Arduino on steam

Steam Pop MachineWhat would be your reaction when a friend tells you she’s going to build a popcorn machine dressed up as a steam-engine? Selling (organic) popcorn in a very entertaining and interactive way on large festivals, by acting, role playing and having big fun while earning some money. I thought it would be a great idea. A great idea that needed something special to come alive. Noises, background noises, random noises and interactive noises.

Alice & Kate, not there real names by the way, came up with this brilliant plan and build themselves a beautiful Steam Pop Machine all in Steampunk style. Checkout there website if you like to see more of this build, it’s in Dutch but the images will tell you what it’s all about.

They asked me “We like to add special noises to the machine, is that possible?”. Sure, no problem. So I hooked up an Arduino board with a MP3 shield and started programming.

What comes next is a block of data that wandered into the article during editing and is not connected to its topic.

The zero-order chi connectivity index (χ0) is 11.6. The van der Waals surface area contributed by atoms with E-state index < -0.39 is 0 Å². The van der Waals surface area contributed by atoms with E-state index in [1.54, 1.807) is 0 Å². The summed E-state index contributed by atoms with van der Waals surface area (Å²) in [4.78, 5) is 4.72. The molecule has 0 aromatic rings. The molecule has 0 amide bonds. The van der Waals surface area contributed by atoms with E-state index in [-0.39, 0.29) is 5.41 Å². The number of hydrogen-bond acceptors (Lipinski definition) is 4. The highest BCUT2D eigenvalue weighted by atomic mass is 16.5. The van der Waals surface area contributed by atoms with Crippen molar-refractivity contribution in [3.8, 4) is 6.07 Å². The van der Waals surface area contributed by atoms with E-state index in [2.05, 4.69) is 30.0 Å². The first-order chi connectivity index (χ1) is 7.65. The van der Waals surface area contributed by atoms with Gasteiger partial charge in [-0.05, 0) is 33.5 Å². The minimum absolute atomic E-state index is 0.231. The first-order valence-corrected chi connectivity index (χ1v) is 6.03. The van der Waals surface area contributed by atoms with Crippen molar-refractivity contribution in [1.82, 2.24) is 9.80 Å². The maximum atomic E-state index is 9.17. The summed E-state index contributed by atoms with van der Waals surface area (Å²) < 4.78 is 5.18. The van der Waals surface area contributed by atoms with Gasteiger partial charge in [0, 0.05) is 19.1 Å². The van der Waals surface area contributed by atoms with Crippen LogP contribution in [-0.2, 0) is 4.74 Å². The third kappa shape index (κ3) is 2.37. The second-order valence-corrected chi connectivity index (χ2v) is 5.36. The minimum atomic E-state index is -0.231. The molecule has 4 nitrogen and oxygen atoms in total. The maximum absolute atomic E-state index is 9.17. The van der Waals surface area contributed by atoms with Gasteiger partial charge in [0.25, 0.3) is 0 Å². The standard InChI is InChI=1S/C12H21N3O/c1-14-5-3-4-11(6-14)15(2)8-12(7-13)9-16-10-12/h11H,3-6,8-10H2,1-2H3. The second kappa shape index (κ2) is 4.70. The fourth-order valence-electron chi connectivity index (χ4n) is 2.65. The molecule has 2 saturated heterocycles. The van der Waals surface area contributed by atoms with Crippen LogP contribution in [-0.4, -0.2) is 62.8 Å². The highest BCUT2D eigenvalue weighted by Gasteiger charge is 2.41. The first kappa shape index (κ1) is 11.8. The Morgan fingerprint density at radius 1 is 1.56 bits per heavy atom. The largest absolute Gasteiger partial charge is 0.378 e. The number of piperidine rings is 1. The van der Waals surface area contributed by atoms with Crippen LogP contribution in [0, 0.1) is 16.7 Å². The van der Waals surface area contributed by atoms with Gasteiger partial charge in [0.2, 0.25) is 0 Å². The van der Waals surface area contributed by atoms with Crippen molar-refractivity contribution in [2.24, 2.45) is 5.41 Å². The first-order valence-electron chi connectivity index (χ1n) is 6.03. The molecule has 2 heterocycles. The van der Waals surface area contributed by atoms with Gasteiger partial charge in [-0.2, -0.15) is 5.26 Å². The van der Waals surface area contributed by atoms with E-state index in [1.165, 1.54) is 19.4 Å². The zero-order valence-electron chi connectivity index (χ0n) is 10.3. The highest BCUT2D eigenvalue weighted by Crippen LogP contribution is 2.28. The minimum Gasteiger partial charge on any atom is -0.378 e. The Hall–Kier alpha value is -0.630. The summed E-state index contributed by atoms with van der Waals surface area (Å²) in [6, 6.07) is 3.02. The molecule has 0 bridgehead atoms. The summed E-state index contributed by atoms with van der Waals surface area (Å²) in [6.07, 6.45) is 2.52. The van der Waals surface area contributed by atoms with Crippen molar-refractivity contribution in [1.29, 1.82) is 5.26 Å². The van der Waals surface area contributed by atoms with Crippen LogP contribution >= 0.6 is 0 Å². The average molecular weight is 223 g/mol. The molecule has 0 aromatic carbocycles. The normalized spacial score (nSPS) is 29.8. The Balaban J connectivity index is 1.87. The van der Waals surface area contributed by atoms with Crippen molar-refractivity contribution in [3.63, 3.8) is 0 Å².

It should make three sorts of noise:

  1. Continues background noice
  2. Random noises at random intervals
  3. Triggered noises

The continues background noise is the hissing noise you aspect to hear when a steam-engine is gently running, This might get boring after some time so the random, alarming and scary, squeaking and grinding noises at random time intervals will keep you awake. Then the triggered noises, they make the Steam Pop Machine more interactive. Like “The Large Emergency Button that should never be used”. Kids love these kind of “forbidden” features. When the emergency button is pressed the machine will come to a grinding halt, alarm lights start flashing and everything gets quiet. After some time the machine will, luckily, resume its normal function. Great interactive stuff!

Steam Pop Noise Machine

In the image above you see a 12V power supply on the left, the Arduino with the MP3 shield in the top right corner and a relay board at the bottom.

The screw terminals on the left are the inputs for the triggered noises (push buttons).

For controlling the lights I used a 4 channel relay board directly controlled by 4 Arduino I/O pins. The screw terminals are on the PCB so I made a nice slot opening in the side of the housing for the cables to get in.

More detailed information about the software can be found on my GitHub account where SPNM stands for “Steam Pop Noise Machine”.

Thanks to Alice & Kate for this fun project!